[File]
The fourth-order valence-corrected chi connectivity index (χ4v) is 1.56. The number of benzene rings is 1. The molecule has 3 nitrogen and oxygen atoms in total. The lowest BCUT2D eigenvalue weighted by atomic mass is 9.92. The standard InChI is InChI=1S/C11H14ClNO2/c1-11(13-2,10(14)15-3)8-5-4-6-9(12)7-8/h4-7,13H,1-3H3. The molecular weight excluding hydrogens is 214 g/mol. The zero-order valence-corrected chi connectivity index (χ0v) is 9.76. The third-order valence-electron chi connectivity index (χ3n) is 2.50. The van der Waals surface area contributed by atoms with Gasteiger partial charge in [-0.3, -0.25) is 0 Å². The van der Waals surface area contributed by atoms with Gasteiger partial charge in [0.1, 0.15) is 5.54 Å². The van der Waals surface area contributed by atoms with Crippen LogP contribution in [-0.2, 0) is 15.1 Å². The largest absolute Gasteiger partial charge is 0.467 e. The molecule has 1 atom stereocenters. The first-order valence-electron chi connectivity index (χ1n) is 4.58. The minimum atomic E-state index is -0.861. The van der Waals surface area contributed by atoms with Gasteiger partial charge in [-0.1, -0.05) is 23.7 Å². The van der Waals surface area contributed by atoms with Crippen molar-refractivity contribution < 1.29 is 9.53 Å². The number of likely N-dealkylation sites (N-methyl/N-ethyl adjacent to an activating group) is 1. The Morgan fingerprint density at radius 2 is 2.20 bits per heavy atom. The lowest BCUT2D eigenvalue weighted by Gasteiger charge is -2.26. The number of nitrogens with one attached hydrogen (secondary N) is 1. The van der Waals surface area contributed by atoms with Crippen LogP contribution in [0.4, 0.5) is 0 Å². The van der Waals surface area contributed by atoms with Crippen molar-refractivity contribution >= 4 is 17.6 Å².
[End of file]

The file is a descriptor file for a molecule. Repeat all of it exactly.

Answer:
The fourth-order valence-corrected chi connectivity index (χ4v) is 1.56. The number of benzene rings is 1. The molecule has 3 nitrogen and oxygen atoms in total. The lowest BCUT2D eigenvalue weighted by atomic mass is 9.92. The standard InChI is InChI=1S/C11H14ClNO2/c1-11(13-2,10(14)15-3)8-5-4-6-9(12)7-8/h4-7,13H,1-3H3. The molecular weight excluding hydrogens is 214 g/mol. The zero-order valence-corrected chi connectivity index (χ0v) is 9.76. The third-order valence-electron chi connectivity index (χ3n) is 2.50. The van der Waals surface area contributed by atoms with Gasteiger partial charge in [-0.3, -0.25) is 0 Å². The van der Waals surface area contributed by atoms with Gasteiger partial charge in [0.1, 0.15) is 5.54 Å². The van der Waals surface area contributed by atoms with Crippen LogP contribution in [-0.2, 0) is 15.1 Å². The largest absolute Gasteiger partial charge is 0.467 e. The molecule has 1 atom stereocenters. The first-order valence-electron chi connectivity index (χ1n) is 4.58. The minimum atomic E-state index is -0.861. The van der Waals surface area contributed by atoms with Gasteiger partial charge in [-0.1, -0.05) is 23.7 Å². The van der Waals surface area contributed by atoms with Crippen molar-refractivity contribution < 1.29 is 9.53 Å². The number of likely N-dealkylation sites (N-methyl/N-ethyl adjacent to an activating group) is 1. The Morgan fingerprint density at radius 2 is 2.20 bits per heavy atom. The lowest BCUT2D eigenvalue weighted by Gasteiger charge is -2.26. The number of nitrogens with one attached hydrogen (secondary N) is 1. The van der Waals surface area contributed by atoms with Crippen LogP contribution in [0.4, 0.5) is 0 Å². The van der Waals surface area contributed by atoms with Crippen molar-refractivity contribution >= 4 is 17.6 Å².